The mission of the RSA (Royal Society for the encouragement of Arts, Manufactures and Commerce), of which I am a member (more on that in the next blog), is to enrich society through ideas and action and their journal often includes suitably thought-provoking articles.
In 2017 Issue 1, Ian Burbidge argues for way to tackle the challenges faced by our public services is “to think like a system and act like an entrepreneur“. (Matthew Taylor (RSA Chief Executive) made a similar point in his 21st Century Enlightenment Revisited (2016) and System Thinking and Entrepreneurial Action (2017) articles). This is predicated on the sometimes unexpected consequences of shocks to society – or in system-talk, emergent properties. He gives the example of an increase in community spirit after a disaster and concludes that we need to recognise the inherent complexity of our world and develop an understanding of the bigger picture – of course, he really means big picture thinking (See – Time to see Dyslexia as a Superpower?) and seek flexible interactive responses which pinpoint and pursue opportunities – of course, he really means entrepreneurial thinking. Hence the think like a system and act like an entrepreneur.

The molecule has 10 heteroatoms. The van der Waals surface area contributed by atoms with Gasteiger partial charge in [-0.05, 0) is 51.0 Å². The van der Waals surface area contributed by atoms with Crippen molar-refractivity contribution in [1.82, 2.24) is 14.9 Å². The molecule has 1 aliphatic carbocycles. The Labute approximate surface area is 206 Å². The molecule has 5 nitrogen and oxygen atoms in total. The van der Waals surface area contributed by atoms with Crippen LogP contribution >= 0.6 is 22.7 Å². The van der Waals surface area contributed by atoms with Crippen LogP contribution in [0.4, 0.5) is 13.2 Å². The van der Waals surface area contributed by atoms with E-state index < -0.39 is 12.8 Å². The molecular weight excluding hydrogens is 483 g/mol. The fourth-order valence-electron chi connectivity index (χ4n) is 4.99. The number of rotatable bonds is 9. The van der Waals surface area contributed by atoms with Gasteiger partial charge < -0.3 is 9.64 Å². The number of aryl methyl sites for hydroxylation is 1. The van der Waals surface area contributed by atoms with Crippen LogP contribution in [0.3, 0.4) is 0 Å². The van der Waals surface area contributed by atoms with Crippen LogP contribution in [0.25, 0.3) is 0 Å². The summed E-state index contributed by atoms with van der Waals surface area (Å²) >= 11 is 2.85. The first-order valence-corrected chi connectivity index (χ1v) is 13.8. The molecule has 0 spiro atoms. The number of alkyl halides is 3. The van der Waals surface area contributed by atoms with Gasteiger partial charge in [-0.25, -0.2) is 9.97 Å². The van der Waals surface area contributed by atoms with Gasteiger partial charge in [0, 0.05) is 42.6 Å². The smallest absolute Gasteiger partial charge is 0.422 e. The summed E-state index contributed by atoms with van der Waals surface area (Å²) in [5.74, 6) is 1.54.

For me, this all points to the value of big picture thinking so evident in dyslexics and it is no surprise to me that entrepreneurial thinking should also be highlighted. Both, are matters close to my heart.
Firstly, we now know the brain of dyslexics are different (see – The Dyslexic Brain: Words, words, everywhere). This big picture thinking is a function of a cortex structure – more precisely long axons and loose minicolumns, which slows down processing.
Secondly, there are a disproportionately high number of entrepreneurs who are dyslexic – 35% of US and 19% of UK entrepreneurs are dyslexic (see – Julie Logan’s Dyslexic Entrepreneurs: The Incidence; Their Coping Strategies and Their Business Skills (2009) paper).
In Louise Tickle’s Guardian article (2015) she asks, “Dyslexic entrepreneurs – why they have a competitive edge?” and cites Lord Sugar, Anita Roddick, Richard Branson, Jamie Oliver and Ingvar Kamprad (Ikea founder). In relation to the RSA article, she highlights the importance a dyslexia-friendly working environment. More specifically, Sharon Hewitt and Hugh Robertson, who are both dyslexic, were determined to create these in their own companies – Chiltern Relocation and RPM respectively.
So, whilst agreeing that to solve big societal problems we need to think like a system and act like an entrepreneur, I can’t think of a better place to start than enabling dyslexics to develop their full ‘big picture thinking’ skills and additionally recognising there could be a direct link between dyslexia and entrepreneurial thinking. If true, let’s have schools, colleges and universities prioritising big picture thinking and workplaces fit for a dyslexic!